Can a single utility dispatch a regional grid system without a financial market?
Now comes Entergy’s pending plan to create an “Independent Coordinator of Transmission” to manage certain grid operations. On the surface, the plan would create independent accountability for the transmission grid, as called for in FERC Order No. 2000, with special attention paid to planning and expansion. Will the model work? Can it improve grid access for IPPs and reduce energy costs for Entergy’s ratepayers?
The new chairman discusses the meaning of the Energy Policy Act of 2005.
The wide-ranging Energy Policy Act of 2005, signed into law by President Bush Aug. 8, already is affecting the energy industry—and guaranteeing that FERC will be a very busy agency. Fortnightly asked FERC Chairman Joseph T. Kelliher what the future holds for the commission.
The bias in RTO markets, and how FERC might fix it.
RTO practice creates less risk and uncertainty over the nominal short-term wholesale price of power, but more risk and uncertainty over the long-term cost of transmission. That spells trouble for the coal-fired plant, sited far off at the mine mouth, needing long-haul transmission over a long-enough term to pay back the capital costs.
Consider the opening of the PJM market, and its effect on prices.
Gary Hunt, Doug Buresh, and Mark Turner
Wholesale competition is working, and the best evidence to date is the savings produced from the opening of the PJM market to competitive power generation from the Midwest. A real-time case study unfolded before our eyes in May and October 2004.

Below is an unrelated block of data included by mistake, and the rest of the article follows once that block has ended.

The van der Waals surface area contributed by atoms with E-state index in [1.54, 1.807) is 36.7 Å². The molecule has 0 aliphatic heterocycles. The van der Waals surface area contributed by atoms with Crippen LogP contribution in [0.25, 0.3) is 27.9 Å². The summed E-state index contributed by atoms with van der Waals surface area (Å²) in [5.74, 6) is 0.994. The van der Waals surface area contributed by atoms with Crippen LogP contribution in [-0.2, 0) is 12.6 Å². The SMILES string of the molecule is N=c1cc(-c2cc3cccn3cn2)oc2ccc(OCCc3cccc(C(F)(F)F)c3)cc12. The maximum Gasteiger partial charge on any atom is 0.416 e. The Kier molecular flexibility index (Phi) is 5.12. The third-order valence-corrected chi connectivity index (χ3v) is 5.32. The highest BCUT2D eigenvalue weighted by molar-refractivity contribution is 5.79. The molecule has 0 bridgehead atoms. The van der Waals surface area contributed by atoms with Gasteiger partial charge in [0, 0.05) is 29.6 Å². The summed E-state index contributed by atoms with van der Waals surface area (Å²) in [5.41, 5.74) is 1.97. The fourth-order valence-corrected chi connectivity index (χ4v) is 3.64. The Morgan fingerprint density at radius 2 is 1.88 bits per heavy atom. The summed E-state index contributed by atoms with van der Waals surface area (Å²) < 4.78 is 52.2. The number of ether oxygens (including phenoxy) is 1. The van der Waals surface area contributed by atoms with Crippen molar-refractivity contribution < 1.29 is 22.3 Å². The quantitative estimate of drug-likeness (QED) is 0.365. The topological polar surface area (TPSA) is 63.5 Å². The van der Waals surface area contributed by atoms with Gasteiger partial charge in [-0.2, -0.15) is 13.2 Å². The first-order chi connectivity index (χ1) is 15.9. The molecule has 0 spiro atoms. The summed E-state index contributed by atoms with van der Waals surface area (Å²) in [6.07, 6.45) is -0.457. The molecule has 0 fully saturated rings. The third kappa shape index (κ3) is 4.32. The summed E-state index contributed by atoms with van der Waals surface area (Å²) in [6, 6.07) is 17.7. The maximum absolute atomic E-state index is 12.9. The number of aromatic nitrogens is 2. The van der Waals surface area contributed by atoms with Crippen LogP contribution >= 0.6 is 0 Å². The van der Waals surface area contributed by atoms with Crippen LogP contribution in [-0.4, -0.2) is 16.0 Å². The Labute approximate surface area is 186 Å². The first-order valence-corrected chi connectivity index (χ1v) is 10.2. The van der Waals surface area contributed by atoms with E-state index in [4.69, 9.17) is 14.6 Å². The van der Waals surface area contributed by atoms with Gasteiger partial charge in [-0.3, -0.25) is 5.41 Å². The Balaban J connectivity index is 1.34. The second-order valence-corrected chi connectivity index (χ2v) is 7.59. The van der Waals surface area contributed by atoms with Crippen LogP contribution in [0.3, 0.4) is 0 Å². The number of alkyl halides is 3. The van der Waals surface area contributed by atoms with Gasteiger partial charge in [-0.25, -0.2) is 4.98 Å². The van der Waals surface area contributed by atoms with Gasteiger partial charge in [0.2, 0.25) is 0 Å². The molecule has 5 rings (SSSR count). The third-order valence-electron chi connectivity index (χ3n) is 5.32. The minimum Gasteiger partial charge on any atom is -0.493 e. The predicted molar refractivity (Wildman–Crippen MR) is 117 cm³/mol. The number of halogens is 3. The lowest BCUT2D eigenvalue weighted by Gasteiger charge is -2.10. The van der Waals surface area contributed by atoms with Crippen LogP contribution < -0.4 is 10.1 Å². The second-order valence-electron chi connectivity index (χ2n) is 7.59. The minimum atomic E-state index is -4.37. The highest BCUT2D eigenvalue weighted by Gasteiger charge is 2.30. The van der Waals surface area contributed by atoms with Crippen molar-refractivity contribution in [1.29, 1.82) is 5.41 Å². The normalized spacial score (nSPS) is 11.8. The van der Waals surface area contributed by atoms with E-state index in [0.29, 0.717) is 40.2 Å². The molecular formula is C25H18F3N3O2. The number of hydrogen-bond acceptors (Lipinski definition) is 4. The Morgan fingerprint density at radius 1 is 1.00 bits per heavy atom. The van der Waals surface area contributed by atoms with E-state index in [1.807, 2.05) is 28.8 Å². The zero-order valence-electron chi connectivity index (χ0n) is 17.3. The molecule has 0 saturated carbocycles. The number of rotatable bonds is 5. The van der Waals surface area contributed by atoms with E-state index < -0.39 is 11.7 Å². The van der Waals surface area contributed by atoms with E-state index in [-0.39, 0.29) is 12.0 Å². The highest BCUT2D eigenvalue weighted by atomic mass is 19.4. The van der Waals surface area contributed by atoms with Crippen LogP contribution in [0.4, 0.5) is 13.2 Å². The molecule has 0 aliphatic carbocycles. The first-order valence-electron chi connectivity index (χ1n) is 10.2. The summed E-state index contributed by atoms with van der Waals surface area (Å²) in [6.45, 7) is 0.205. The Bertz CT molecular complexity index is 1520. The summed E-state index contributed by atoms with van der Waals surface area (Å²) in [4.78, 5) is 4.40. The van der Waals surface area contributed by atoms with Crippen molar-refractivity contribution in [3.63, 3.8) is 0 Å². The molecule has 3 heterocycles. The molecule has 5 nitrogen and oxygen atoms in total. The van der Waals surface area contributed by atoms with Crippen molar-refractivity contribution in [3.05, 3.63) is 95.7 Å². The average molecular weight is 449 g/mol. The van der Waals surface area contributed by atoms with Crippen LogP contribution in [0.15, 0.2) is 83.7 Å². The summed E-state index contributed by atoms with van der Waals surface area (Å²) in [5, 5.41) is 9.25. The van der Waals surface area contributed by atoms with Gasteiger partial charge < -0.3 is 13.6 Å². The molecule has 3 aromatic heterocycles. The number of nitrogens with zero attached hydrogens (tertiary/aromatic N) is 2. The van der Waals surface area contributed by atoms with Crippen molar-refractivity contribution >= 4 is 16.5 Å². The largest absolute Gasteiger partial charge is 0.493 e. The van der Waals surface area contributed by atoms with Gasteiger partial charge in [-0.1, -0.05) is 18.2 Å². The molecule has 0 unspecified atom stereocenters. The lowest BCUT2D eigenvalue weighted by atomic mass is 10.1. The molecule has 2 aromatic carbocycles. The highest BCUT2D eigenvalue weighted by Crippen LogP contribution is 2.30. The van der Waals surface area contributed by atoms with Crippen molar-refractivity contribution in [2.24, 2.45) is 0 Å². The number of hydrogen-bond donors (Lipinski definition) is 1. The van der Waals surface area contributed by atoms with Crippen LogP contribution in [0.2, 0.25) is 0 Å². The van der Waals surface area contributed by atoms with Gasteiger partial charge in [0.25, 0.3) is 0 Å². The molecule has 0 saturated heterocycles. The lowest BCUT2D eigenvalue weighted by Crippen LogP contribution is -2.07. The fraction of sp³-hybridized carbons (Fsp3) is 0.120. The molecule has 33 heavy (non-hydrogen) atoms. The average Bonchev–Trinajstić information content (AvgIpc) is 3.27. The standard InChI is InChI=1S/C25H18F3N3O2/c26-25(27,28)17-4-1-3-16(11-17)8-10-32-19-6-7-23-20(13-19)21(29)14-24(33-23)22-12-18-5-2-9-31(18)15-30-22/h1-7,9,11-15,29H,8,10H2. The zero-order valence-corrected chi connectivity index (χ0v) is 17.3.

FERC risks going overboard in easing penalties for generation imbalances.
What good is a penalty that does nothing to deter the crime? For wind turbines, generation imbalances are caused primarily by variations in weather. Even if these imbalances are indeed a bad thing, no $100 penalty will make them go away.
FERC must align the immediate self-interest of profit-maximizing entities with its own view of what is in the public interest.
James J. Hoecker & Stephen Angle
Two obstacles must be overcome to achieve true competitive markets: reversal of the long-term underinvestment in transmission, and greater clarity in the legal and regulatory environments. How can the industry make the most of a somewhat defensive regulatory posture?
How utilities can take a portfolio-management approach to environmental compliance.
Vikram Janardhan, Grant Thain, and Olof Bystrom
In March 2005, the Environmental Protection Agency (EPA) issued the final Clean Air Interstate Rule (CAIR) and Clean Air Mercury Rule (CAMR). Assessing the impact that these and other environmental policies have on the whole organization reveals implications for the corporate process at all levels.
Infrastructure isn't keeping pace. So how to "help" the market without killing it?
What's the right price signal to bring forth enough infrastructure to maintain reliability over the long haul? Moreover, if such a model exists, can it work without stifling competitive markets?
The benefits and future challenges of regional transmission organizations.
Ten years after the initial Notice of Proposed Rulemaking that set in motion the establishment of RTOs, it is hard to dispute that the mature organized markets with independent management of the grid have achieved tangible benefits for all customers. It is important to remind ourselves of the accomplishments and challenges ahead.
The SEC denies approval of the AEP/CSW merger. What will that mean for industry consolidation?
What's wrong the Public Utility Holding Company Act of 1935 (PUHCA)? The 1935 act clearly did not contemplate a competitive marketplace for electricity. Legislation should be updated to reflect the prevailing energy economic climate.